Regional | Hōiho

New horse community trust aims to help out Māori riders

Puni Tiakiwai, who hails from the Ruātoki Valley, says he is overwhelmed to become vice-chair of the new National Māori Horse Association Aotearoa Trust, a group of Māori who support the Māori horse riding community with financial support for competitions and teaching horse care.

Brent Job, with his wife Michelle Lee are the founders of the National Māori Horse Association Aotearoa Trust. Its aim is to advance the opportunities and standards of horse riding, breeding, and employment across Aotearoa for whānau, hapū and iwi as a hāpori.

The Māori horse community has been waiting a long time for an opportunity like this by Māori and for Māori.

“I'm lucky to have met and to learn the vision of Michelle and her husband to build a New Zealand horse community, highlighting Māori initiatives”, Tiakiwai said.

“We've got good horses and riders to compete but no money to get there,” Tiakiwai said.

Hōiho are more than just horses to the Ruātoki community.

Embarrassed over costs

Some issues that were identified in the Māori horse riding sector in the past were that some Māori riders became embarrassed that they didn’t have much money to enter or travel to competitions, yet they knew they had good horses and riders. This caused some ridicule in the communities.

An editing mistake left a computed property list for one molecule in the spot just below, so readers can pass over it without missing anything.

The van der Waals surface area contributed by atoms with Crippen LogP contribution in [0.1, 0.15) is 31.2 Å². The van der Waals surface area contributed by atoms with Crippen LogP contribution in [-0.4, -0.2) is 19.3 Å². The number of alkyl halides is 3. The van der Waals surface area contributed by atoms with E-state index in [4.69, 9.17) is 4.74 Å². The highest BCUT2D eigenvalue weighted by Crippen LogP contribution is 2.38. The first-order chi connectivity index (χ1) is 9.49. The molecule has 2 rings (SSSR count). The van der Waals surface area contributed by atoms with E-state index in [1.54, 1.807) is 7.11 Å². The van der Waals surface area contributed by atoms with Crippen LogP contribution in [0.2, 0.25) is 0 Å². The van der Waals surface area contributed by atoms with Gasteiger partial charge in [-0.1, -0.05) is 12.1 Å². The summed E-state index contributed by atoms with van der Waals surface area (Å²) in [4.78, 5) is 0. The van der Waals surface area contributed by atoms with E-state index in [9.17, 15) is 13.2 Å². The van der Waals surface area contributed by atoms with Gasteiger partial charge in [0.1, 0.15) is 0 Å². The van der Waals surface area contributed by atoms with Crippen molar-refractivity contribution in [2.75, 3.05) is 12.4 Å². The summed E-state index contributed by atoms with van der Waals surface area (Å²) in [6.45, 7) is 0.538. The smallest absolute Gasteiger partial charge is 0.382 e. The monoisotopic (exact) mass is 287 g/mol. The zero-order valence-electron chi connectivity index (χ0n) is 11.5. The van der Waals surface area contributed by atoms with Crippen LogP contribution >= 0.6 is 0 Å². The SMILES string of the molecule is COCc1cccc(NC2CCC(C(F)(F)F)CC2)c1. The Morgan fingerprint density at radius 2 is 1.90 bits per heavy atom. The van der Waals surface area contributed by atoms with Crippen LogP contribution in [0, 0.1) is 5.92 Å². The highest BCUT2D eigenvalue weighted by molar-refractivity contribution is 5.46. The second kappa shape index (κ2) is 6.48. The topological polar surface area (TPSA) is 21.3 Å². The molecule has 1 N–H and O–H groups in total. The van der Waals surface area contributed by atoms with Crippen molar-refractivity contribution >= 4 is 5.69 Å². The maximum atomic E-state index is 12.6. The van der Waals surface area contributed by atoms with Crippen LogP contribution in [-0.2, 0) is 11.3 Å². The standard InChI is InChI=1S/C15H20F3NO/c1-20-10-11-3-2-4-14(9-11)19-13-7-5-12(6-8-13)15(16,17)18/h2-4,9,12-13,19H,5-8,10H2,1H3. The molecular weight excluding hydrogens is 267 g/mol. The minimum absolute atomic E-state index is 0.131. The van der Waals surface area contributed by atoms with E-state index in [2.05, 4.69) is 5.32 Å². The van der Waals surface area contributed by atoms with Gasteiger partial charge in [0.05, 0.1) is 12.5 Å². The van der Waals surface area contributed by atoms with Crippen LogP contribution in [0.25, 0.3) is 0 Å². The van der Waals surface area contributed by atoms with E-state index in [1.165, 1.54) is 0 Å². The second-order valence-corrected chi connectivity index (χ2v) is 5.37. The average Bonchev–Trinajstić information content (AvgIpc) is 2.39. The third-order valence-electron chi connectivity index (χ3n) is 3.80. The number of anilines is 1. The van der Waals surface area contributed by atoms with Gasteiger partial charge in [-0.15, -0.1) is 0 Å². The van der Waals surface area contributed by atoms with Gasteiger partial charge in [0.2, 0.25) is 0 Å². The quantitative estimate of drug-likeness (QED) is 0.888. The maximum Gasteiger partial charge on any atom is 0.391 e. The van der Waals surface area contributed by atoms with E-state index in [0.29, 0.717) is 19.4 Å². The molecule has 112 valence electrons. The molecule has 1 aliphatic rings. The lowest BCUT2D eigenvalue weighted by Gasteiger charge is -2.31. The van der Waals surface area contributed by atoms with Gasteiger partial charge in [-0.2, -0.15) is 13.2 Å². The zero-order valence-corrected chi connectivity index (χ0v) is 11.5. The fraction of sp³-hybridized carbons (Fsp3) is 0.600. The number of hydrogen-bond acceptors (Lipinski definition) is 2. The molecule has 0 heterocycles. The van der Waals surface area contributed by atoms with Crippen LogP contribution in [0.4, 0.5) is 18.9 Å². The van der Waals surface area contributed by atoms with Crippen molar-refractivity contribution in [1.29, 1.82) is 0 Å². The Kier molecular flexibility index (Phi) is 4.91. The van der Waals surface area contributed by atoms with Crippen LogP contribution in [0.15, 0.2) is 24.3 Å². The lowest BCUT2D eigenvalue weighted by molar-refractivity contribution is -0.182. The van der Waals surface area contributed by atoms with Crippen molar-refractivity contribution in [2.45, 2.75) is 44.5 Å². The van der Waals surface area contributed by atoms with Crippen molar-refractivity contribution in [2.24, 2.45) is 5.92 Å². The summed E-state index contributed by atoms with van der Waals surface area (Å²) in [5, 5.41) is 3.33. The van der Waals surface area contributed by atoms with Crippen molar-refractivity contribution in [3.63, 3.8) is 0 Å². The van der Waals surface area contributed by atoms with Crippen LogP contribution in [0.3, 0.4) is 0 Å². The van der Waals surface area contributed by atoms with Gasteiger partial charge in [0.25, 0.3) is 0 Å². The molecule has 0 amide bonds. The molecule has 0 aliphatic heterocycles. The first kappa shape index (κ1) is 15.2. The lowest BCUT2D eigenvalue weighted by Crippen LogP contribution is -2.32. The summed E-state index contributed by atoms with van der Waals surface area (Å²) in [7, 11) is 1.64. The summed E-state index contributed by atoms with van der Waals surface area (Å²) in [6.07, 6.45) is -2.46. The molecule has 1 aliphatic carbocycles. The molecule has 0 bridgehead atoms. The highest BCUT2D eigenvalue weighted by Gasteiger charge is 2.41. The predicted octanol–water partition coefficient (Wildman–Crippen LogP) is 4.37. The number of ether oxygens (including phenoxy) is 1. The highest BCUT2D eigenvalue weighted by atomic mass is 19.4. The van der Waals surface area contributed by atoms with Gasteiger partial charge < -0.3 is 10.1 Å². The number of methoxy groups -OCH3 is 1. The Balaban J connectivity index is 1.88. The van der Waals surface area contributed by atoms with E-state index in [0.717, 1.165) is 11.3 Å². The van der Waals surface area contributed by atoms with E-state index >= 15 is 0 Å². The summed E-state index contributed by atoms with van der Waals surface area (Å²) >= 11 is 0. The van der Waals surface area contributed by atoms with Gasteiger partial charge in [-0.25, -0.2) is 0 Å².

“It's the same for me, when I take my boys to bull rides at rodeos, we have to ask the community for financial support. This can be a shame on our families at times,”  Tiakiwai said.

Māori riders were isolated without any support such as on how to break in horses. However, all that is about to change with the introduction of this new trust.

Tiakiwai has 12 children, who all ride horses. He also takes people hunting for pig and deer. He boasts he could ride before he could walk. His children are experienced riders and some are national champion horse riders but the struggle with costs is real.

Māori medicine

“That is one reason why we have created this community trust to help those wanting to reach excellence in horse competitions and riding. We will try to find the money for them,” Tiakiwai said.

The trust has also been set up to run workshops on marae like horseshoe changing, riding training, and the collecting of Māori medicine for horses and their ailments. “There are Māori medicines in our forests, seasides, and around our cities to help our taonga, the hōiho,” he said.

There are approximately 600 people living in Ruātoki, the majority Māori. Tiakiwai says 597 of them ride horses. "The other three had their horses taken off them."

"The hōiho to Ngāi Tūhoe is more than just a horse. It is a taonga, a family member, a pet for the children and mokopuna and their car to their supermarket, the Urewera forest."

Tiakiwai hopes this initiative continues for his children into the days and years to come. “So that they remember they are Māori and they too have a part to play in the world of horse riding."